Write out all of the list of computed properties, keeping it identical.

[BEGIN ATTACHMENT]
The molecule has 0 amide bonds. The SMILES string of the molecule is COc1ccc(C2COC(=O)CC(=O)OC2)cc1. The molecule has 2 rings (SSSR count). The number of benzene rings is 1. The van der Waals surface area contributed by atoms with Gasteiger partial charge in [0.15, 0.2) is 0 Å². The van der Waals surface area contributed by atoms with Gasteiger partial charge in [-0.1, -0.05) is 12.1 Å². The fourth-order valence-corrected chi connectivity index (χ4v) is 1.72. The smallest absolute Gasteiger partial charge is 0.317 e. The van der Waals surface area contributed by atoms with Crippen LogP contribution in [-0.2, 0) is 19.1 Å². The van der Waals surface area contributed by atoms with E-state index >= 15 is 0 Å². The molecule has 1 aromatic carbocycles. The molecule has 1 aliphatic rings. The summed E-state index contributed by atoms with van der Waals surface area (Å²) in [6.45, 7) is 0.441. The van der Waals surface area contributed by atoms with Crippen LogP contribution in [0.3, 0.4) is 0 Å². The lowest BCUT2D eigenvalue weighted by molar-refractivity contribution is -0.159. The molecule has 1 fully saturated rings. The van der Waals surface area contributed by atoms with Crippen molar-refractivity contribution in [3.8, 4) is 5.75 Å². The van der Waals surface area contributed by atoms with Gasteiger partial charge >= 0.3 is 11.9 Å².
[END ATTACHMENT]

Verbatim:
The molecule has 0 amide bonds. The SMILES string of the molecule is COc1ccc(C2COC(=O)CC(=O)OC2)cc1. The molecule has 2 rings (SSSR count). The number of benzene rings is 1. The van der Waals surface area contributed by atoms with Gasteiger partial charge in [0.15, 0.2) is 0 Å². The van der Waals surface area contributed by atoms with Gasteiger partial charge in [-0.1, -0.05) is 12.1 Å². The fourth-order valence-corrected chi connectivity index (χ4v) is 1.72. The smallest absolute Gasteiger partial charge is 0.317 e. The van der Waals surface area contributed by atoms with Crippen LogP contribution in [-0.2, 0) is 19.1 Å². The van der Waals surface area contributed by atoms with E-state index >= 15 is 0 Å². The molecule has 1 aromatic carbocycles. The molecule has 1 aliphatic rings. The summed E-state index contributed by atoms with van der Waals surface area (Å²) in [6.45, 7) is 0.441. The van der Waals surface area contributed by atoms with Crippen LogP contribution in [0.3, 0.4) is 0 Å². The lowest BCUT2D eigenvalue weighted by molar-refractivity contribution is -0.159. The molecule has 1 fully saturated rings. The van der Waals surface area contributed by atoms with Crippen molar-refractivity contribution in [3.8, 4) is 5.75 Å². The van der Waals surface area contributed by atoms with Gasteiger partial charge >= 0.3 is 11.9 Å².